Because of changing market conditions, buyers who may have been pre-approved for purchase may find out later that, as a result of a low appraisal done before closing, their mortgage loan amount has either been reduced or cancelled and they may not be able to close their deal.
Here are six lessons to remember so you can avoid this happening to you or your clients.
1. Remember, pre-approvals are not guarantees that a lender will fund their mortgage.
Just because a buyer gets pre-approved for a loan does not mean that the lender will close. There are always conditions on any pre-approval and one is typically that an appraisal is conducted that is satisfactory to the lender.
Always make sure that a finance condition is included in any agreement and do not waive any finance condition until you know for sure that the seller has completed their appraisal and approved the sale price.
2. See if there’s a solution.
There are solutions out there. For example:
- deals can be extended,
- properties can be put back on the market in an attempt to reduce the losses suffered,
- buyers may be able to borrow from private lenders through a short-term loan until their financial situation improves,
- mutual releases can be negotiated and
- prices may be reduced if the parties want to avoid expensive litigation.
In addition, a seller may be able to provide a vendor take-back mortgage. Just be sure to always get legal advice before suggesting any solution.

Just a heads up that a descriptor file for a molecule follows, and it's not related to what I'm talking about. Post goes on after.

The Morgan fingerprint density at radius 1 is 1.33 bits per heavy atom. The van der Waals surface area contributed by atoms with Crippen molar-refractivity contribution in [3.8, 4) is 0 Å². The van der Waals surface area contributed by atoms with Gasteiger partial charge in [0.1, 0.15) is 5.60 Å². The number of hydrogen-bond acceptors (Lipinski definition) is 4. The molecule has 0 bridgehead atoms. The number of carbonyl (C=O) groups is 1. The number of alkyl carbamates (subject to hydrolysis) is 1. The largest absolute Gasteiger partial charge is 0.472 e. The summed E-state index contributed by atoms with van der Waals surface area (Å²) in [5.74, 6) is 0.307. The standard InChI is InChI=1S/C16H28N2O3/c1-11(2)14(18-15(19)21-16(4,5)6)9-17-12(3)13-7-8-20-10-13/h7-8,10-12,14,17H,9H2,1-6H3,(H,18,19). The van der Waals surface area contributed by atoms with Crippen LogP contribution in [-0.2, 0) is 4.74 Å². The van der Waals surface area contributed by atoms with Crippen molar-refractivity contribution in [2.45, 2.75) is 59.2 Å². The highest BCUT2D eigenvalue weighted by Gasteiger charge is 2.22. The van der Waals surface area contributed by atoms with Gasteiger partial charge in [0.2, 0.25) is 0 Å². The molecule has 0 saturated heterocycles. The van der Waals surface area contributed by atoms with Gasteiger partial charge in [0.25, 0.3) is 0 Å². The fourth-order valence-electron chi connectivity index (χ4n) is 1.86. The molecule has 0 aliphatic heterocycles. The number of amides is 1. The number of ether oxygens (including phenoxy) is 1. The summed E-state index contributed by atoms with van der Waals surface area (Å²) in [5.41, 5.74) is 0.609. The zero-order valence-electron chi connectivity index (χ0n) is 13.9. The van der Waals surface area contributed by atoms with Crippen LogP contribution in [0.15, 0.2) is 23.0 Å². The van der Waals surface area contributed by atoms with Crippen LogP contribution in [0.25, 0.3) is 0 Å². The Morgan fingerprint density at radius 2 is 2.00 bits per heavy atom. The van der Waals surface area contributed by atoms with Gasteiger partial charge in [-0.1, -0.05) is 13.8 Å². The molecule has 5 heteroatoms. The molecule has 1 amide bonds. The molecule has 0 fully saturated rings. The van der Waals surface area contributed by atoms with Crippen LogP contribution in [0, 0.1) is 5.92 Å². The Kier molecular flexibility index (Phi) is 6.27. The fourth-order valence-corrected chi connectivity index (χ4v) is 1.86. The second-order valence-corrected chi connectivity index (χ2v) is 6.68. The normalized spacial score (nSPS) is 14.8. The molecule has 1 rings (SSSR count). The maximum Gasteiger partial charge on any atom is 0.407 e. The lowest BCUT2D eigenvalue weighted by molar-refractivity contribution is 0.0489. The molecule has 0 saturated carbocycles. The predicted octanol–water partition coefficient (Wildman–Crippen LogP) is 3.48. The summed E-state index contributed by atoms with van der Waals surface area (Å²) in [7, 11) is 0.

3. What if the client threatens to sue you for what happened?
Buyers and sellers think that if they threaten a lawsuit, somehow the agent will agree to pay part of their damages to end the matter. Remember, as long as you, the agent, have not committed fraud, you are protected against any lawsuit by your errors and omissions insurance policy — meaning that you don’t pay for your lawyers to defend you.
The client will typically be asked to pay at least $5,000 just to retain a lawyer to sue you, with thousands more still to come. In my experience, once clients see how much this is going to cost them, they end any talk of lawsuits.
4. What if the client threatens to report you to your provincial regulator?
Somehow, buyers and sellers are of the mistaken belief that provincial regulators (RECO in Ontario) are collection agencies for consumers. Not so.
While the regulator is supposed to investigate every complaint made against a salesperson or brokerage, they are for the most part looking at whether the salesperson or brokerage followed their duties under the legislation, including the Code of Ethics. They are not there to collect damages against agents for the benefit of consumers.
5. How do you demonstrate to the regulator that you’ve fulfilled your obligations?
Always ensure that all your paperwork is properly documented and that you have a written record of it. This includes making sure that all documents, including the agreement of purchase and sale, have been carefully explained and signed, and that copies have been delivered to the client.
Try to document any instructions in writing as well, to avoid any misunderstandings later.
6. Always speak to your broker or manager before responding to any complaint or potential lawsuit.
It’s always stressful when someone alleges that you made a mistake and they’re going to suffer a loss because of what you did, or when they try to blame you for their situation. But, you need to resist the temptation to say something you may regret later.
Try something like this as an answer: “I am sorry you feel that way. I will review my file and my notes and will get back to you.” Then, go discuss this with your manager or company lawyer and figure out what your next step should be.